Technology for Social Change series
“We need people designing technologies for society to have training and an education on the histories of marginalized people, at a minimum, and we need them working alongside people with rigorous training and preparation from the social sciences and humanities.” Safiya Umoja Noble.
With this talk series, School of Computing and Information highlights the importance of understanding how computing and information technology can be designed, implemented, and incorporated to support positive change in our communities. With the thought-provoking talks and open conversations, we welcome new ways to challenge our scholarly efforts to embrace positive changes around us. We are delighted to kick start the series with three wonderful scholars who approach this challenge from different angles.
All the talks will be organized in a hybrid format, supporting participation in-person or virtually through zoom. We hope to see many of you at these talks, in-person or virtually. If you are interested to give a talk in future series, please contact our Associate Dean for DEI (email@example.com).
Friday, December 10 | Noon
"Centering Identity: Co-Design of Social Robots with Marginalized Learners"
Presented by Angela Stewart, Postdoctoral Fellow, Human Computer Interaction Institute, Carnegie Mellon University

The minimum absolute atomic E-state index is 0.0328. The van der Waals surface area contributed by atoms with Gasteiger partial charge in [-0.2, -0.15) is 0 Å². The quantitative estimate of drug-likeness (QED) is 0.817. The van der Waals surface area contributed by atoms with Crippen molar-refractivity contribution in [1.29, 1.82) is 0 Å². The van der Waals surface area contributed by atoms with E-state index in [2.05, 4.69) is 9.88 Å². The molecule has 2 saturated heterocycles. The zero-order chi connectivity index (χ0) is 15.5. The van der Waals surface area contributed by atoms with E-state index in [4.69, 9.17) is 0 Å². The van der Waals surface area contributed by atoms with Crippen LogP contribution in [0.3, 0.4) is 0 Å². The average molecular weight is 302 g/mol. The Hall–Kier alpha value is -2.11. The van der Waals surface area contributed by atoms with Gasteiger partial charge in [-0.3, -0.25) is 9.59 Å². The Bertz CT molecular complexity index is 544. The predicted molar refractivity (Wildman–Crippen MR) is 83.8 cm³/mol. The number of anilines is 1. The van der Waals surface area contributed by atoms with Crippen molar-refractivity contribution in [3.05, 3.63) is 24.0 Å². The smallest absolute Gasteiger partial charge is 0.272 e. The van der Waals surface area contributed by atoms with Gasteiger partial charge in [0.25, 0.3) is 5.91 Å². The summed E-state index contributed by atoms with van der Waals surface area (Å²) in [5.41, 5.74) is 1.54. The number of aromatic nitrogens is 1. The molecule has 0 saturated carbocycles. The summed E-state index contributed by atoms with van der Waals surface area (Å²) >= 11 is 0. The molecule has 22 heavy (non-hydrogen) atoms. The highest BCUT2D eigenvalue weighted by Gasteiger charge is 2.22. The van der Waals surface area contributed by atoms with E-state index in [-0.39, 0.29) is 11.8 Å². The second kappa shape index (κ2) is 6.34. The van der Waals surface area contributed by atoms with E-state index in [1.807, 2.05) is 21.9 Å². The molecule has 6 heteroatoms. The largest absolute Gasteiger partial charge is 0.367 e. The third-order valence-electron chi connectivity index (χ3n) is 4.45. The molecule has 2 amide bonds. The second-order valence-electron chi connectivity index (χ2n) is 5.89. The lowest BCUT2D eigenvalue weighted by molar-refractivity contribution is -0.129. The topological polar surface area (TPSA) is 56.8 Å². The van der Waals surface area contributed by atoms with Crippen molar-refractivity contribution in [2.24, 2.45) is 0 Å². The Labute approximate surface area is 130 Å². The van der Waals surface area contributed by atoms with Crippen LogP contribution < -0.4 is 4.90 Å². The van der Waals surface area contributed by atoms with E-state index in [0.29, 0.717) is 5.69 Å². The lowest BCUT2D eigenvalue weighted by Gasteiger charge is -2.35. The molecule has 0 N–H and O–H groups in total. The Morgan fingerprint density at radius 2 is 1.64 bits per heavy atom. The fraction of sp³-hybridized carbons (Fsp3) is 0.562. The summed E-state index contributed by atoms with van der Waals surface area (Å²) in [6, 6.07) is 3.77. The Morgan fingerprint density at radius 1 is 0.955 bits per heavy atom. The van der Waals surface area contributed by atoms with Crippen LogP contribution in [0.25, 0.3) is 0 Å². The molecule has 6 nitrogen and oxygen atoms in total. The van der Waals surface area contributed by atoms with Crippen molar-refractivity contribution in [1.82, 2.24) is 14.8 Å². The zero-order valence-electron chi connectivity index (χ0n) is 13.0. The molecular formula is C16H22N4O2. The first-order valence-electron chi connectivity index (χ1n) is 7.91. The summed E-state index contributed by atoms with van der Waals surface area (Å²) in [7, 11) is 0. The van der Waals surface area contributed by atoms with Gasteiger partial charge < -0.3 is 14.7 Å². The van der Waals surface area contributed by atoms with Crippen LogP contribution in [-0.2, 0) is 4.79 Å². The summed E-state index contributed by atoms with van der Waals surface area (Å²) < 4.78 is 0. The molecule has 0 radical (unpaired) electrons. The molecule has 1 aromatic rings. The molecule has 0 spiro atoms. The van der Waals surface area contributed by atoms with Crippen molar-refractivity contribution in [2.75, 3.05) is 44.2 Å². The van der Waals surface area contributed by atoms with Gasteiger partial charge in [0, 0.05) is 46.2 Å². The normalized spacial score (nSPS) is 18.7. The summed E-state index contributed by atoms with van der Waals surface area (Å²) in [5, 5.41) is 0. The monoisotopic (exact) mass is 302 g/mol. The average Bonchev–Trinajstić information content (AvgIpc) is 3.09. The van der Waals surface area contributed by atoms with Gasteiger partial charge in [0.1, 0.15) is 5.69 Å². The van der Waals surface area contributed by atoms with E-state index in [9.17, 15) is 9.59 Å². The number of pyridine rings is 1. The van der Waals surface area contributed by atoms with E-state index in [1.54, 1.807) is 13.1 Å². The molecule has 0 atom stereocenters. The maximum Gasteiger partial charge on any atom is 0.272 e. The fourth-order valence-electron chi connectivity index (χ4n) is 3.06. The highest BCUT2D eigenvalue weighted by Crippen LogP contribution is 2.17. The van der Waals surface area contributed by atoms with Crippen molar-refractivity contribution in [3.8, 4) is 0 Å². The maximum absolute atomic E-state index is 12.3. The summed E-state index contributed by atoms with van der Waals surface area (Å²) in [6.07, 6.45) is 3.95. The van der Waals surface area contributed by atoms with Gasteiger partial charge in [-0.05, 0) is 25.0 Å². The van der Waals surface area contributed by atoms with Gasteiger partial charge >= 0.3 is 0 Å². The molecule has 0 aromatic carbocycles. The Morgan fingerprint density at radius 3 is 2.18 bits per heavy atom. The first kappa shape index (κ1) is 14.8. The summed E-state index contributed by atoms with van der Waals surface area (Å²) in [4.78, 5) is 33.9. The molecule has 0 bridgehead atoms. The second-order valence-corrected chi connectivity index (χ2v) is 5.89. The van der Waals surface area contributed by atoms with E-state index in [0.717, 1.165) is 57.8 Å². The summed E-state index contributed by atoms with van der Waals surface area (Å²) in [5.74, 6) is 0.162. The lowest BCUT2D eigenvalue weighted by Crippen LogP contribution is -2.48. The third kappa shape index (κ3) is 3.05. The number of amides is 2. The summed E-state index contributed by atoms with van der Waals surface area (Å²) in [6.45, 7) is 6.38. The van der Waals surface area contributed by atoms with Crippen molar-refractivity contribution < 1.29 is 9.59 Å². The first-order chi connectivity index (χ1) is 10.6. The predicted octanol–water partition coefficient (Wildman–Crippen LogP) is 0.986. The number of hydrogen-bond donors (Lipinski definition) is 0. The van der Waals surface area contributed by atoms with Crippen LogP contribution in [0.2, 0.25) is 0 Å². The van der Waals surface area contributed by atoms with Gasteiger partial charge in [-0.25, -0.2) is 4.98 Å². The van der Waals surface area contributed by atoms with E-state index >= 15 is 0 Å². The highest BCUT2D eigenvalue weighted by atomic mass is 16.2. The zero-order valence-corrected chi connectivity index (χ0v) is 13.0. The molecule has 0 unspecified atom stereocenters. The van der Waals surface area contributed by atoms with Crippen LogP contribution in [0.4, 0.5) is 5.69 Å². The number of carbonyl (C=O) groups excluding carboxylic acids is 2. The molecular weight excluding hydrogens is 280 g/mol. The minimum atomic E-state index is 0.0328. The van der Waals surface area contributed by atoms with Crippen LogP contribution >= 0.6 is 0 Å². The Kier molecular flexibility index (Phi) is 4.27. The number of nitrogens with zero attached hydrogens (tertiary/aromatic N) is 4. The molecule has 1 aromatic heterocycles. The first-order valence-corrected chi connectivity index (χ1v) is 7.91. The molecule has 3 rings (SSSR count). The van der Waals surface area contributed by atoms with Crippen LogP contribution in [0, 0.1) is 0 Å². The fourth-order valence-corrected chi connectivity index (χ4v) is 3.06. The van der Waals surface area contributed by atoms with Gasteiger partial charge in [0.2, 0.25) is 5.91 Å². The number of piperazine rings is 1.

Abstract: Computing education experiences that center learner identities as assets to their learning have been successful at engaging marginalized learners, and increasing their achievement. However, this approach is rarely taken when designing computing education programs and accompanying technologies. In this talk, I will discuss our culturally-responsive approach to designing an informal robotics camp for girls of color. Additionally, we conducted an analysis of multimodal patterns of behavioral engagement from learners in this camp, with implications for creating more effective educational technologies. Finally, I will describe findings from a codesign study on learner attitudes on creating a robot companion, and how this can be leveraged in culturally-responsive paradigms on computing education.
Bio: Angela is a Postdoctoral Fellow in the Human-Computer Interaction Institute at Carnegie Mellon University. She received a Bachelor of Software Engineering from Auburn University in 2015 and a PhD in Computer Science from the University of Colorado Boulder in 2020. Angela's work sits at the intersection of education, artificial intelligence, and HCI. She investigates creation of educational technologies that support the agency of learners and teachers, towards the goal of creating more equitable, inclusive educational spaces.